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In this tutorial, learn how to OCR PDF by using the new Recognize Text panel in Acrobat X to fix-up text in your PDF file. Learn how to use the new Recognize Text panel in Acrobat X to make scanned text searchable in your PDF file, and also fix-up any recognition errors as well.
Ian Campbell October 12, 2010
I'm Ian Campbell and in this video we show you how to use the new Recognize Text panel in Acrobat X to make scanned text searchable in your PDF file, and also fix-up any recognition errors as well.
By the way, the technical term for recognizing typed text in images is OCR - that's 'Optical Character Recognition'.Here's a document which has been converted from a collection of TIFF files to a PDF.
Watch our related video: 'Converting Scanned Documents into PDF Files' to see how to convert image files.At the moment, this document is not searchable - it contains just images of the scanned pages.
If I try to find a word, Acrobat will give us an error message.However if I open up Acrobat X's new tool area, straight away I can see the Recognize Text function and clicking it reveals the panel options.
By the way, if for some reason the Recognize Text panel has been turned off, you can click here to reveal this or any other panel.I'm going to choose the 'Recognize Text In This File' option and choose to OCR just the current page for speed.
As this is the first time I have used the Recognize Text feature in Acrobat, I shall click Edit to change some settings.
The main language used in this document is American English, so I'll choose 'English (US)'.
For PDF Output style I usually like to choose 'ClearScan' as that creates a very compact yet searchable PDF file.However here my original was a legal document, so I want to ensure that the searchable PDF contains the scanned image from the original.
Choosing 'Searchable Image' as the Output Style retains an image of the page but adds a layer of searchable text beneath it.
Image content may be downsampled to keep filesize to a manageable level however.
If this document was mission critical, I could use the 'Searchable Image (Exact)' option - in which case the image is preserved exactly as it was scanned to preserve total authenticity.I'll now OK that choice, and say OK to start the OCR process.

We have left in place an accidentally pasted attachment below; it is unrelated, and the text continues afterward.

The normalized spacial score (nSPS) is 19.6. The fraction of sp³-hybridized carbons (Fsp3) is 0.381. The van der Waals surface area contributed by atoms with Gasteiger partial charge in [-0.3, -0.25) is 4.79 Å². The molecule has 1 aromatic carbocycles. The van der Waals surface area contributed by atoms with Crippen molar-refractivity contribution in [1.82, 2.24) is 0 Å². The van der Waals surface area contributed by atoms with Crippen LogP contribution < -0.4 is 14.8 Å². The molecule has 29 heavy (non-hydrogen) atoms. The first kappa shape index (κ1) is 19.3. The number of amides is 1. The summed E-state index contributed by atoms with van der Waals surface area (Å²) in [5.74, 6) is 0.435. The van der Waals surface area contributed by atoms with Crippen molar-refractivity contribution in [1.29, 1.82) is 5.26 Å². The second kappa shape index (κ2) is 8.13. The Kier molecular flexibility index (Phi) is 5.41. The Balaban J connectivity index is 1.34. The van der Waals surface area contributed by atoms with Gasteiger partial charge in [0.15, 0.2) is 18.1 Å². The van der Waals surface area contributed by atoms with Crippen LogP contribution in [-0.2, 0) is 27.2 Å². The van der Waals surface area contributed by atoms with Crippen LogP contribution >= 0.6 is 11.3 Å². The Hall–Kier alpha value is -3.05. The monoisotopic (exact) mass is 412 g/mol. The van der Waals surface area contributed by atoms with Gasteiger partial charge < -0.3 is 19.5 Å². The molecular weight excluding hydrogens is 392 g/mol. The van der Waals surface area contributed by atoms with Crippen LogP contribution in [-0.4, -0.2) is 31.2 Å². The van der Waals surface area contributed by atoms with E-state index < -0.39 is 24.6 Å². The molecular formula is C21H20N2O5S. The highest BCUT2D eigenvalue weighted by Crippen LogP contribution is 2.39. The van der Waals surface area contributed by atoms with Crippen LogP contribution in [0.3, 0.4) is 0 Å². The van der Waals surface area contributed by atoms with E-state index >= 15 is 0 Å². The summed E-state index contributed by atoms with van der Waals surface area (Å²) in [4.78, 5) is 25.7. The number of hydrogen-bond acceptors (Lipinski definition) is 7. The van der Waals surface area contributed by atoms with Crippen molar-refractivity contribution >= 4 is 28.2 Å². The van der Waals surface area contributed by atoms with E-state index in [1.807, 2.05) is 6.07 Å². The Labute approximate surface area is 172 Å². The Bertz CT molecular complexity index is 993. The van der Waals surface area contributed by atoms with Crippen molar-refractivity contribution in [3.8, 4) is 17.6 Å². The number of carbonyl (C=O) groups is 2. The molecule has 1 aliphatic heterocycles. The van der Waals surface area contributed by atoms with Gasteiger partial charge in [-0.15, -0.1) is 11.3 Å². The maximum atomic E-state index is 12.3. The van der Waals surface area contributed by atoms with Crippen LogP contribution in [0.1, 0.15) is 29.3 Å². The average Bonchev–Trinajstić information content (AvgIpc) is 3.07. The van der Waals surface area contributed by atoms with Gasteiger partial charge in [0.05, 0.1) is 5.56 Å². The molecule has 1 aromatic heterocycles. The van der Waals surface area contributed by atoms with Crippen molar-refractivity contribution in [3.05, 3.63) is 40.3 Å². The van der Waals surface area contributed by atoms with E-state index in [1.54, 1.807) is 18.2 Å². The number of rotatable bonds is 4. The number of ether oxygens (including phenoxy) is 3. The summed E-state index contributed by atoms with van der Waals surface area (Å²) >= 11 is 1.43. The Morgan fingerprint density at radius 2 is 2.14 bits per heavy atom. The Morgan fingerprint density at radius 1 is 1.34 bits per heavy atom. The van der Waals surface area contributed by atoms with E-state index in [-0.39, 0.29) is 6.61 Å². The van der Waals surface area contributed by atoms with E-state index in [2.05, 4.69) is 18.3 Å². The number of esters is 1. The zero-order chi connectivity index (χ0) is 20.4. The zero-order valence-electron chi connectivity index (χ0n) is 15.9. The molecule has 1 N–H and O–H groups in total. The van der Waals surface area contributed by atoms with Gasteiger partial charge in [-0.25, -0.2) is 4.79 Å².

The Searchable Image option includes some image cleanup, such as deskewing or straightening up the page, as well as making the page searchable.Let's try to find a word - 'party' - the document is definitely searchable now, yet we still have an image of the scanned page to refer to.
One added benefit of using the 'Searchable Image' OCR option is that we can ask Acrobat X to identify any word conversions it is unsure of, and allow us to manually correct them.
I could choose to show all the suspect words at once, but for this demo we'll choose Find First Suspect as that allows us to move through the suspects one by one.
So, the first suspect it finds is the word 'long'.
If we click in the word on the page, we can see that actually Acrobat recognized and spelled the word correctly - so we can choose Accept and Find to move to the next suspect.The next word it is not entirely confident about is 'relationship' - but in fact, again, Acrobat has correctly converted the scanned word.
On the other hand, we now see where Acrobat has made a mistake - with the word that we can just about make out to be 'providing'.
This part of the page was obviously damaged prior to scanning, so hardly surprising that Acrobat would have a problem identifying the word.
It's very easy to correct though - just click on the word on the page and delete and insert the correct characters.
Finally choose Accept and Find to move on, and so forth.Acrobat really does make it easy to create accurate, fully searchable PDFs from your paper originals.
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